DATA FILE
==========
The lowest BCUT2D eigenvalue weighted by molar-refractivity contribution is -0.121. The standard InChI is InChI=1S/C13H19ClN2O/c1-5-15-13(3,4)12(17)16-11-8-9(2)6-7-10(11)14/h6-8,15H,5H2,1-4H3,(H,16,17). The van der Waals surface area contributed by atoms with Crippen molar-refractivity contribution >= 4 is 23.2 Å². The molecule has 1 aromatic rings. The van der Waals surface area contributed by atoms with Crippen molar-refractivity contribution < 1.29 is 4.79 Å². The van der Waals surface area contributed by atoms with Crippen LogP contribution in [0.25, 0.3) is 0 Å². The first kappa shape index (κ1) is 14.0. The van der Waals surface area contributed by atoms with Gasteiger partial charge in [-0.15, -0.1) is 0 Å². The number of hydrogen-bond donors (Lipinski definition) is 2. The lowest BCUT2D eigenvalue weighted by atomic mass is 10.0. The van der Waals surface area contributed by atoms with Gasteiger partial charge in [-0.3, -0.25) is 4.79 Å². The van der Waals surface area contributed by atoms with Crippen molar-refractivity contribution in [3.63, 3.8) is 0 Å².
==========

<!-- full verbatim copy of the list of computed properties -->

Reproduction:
The lowest BCUT2D eigenvalue weighted by molar-refractivity contribution is -0.121. The standard InChI is InChI=1S/C13H19ClN2O/c1-5-15-13(3,4)12(17)16-11-8-9(2)6-7-10(11)14/h6-8,15H,5H2,1-4H3,(H,16,17). The van der Waals surface area contributed by atoms with Crippen molar-refractivity contribution >= 4 is 23.2 Å². The molecule has 1 aromatic rings. The van der Waals surface area contributed by atoms with Crippen molar-refractivity contribution < 1.29 is 4.79 Å². The van der Waals surface area contributed by atoms with Crippen LogP contribution in [0.25, 0.3) is 0 Å². The first kappa shape index (κ1) is 14.0. The van der Waals surface area contributed by atoms with Gasteiger partial charge in [-0.15, -0.1) is 0 Å². The number of hydrogen-bond donors (Lipinski definition) is 2. The lowest BCUT2D eigenvalue weighted by atomic mass is 10.0. The van der Waals surface area contributed by atoms with Gasteiger partial charge in [-0.3, -0.25) is 4.79 Å². The van der Waals surface area contributed by atoms with Crippen molar-refractivity contribution in [3.63, 3.8) is 0 Å².